The Government has today lost its majority in the House of Commons following the defection of Phillip Lee, the MP for Bracknell, to the Liberal Democrats. Lee, who had been a member of the Conservative Party for 27 years, crossed the floor of the Chamber of the House of Commons during Boris Johnson’s statement on the G7.

Lee said in a letter to the Prime Minister:

“The Brexit process has helped to transform this once great party in to something more akin to a narrow faction, where an individual’s conservatism is measured by how recklessly one wishes to leave the European Union.”

 

Pound Tumbles to 28-Month Low Against Euro

The pound has tumbled in morning trading following the political uncertainty in Government, with the currency at a 28-year month against the US dollar. With the exception of a brief ‘flash crash’ in October 2016, the pound is also at a 34-year low against the dollar.

Prime Minister Pledges More Money for Education

Boris Johnson, the Prime Minister, has pledged more money for education and has said in a statement that extra financing will be made available for primary and secondary education at the next Spending Round.

A spokesperson for the Prime Minister said:

“When I became Prime Minister at the start of the summer, I promised to make sure every child receives a superb education – regardless of which school they attend, or where they grew up.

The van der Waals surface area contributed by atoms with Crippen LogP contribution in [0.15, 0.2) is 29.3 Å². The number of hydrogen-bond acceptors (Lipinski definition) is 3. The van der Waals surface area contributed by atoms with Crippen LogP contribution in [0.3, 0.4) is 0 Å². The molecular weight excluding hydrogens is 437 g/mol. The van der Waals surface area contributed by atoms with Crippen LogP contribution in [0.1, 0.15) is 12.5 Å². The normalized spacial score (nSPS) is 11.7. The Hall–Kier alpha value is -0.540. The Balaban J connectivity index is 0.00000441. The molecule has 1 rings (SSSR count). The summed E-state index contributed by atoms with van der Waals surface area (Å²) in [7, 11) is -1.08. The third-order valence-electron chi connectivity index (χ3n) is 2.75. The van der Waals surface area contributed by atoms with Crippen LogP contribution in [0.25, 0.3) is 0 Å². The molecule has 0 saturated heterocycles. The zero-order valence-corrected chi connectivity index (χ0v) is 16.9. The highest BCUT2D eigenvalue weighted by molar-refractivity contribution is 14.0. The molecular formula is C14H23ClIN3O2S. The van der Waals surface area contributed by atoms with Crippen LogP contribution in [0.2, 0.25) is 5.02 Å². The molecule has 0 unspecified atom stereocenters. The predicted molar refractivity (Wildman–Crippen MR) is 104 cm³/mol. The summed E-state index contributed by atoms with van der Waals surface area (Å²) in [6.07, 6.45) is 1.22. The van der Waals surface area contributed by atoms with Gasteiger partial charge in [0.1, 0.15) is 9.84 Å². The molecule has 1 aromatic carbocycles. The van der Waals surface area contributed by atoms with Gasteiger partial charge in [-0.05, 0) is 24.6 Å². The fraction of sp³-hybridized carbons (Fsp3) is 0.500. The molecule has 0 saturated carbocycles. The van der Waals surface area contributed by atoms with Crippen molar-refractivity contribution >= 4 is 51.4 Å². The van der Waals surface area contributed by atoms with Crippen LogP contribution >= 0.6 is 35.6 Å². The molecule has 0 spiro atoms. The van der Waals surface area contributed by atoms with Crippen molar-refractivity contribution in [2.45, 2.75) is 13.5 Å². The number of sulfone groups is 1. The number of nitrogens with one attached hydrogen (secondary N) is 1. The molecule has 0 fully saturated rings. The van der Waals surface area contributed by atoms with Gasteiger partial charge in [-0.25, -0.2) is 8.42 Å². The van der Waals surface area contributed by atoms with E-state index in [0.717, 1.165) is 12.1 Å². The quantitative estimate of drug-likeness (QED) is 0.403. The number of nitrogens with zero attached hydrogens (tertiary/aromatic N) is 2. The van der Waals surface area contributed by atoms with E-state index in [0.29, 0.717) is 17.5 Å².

Today I can announce the first step in delivering on that pledge – funding per pupil in primary and secondary schools will increase, and be levelled up across the entire country.

We should not accept the idea that there can be “winners or losers” when it comes to our children’s futures. That’s why we are providing additional funding now and for the future for every school, with those historically underfunded receiving the greatest increase.

My government will ensure all young people get the best possible start in life. That means the right funding, but also giving schools the powers they need to deal with bad behaviour and bullying so pupils continue to learn effectively.”

Angela Rayner, the Shadow Secretary of State for Education, said in a statement:

“This comes nowhere close to meeting the Prime Minister’s pledge to reverse the Tories’ education cuts, let alone matching Labour’s plans to invest in a National Education Service. Instead, it is yet another con trick by a politician who shown time and again that you just can’t trust his promises.

With the Chancellor only committing to a one-year Spending Round schools are being told to wait years for desperately needed funding, and the truth is that the government’s figures would prove an absolute fantasy after the damage done by a disastrous no-deal Brexit.

Pupils with special educational needs and disabilities are struggling to access the help they need, and yet today the Education Secretary hasn’t even offered enough to cover half of the funding shortfall and not for another year.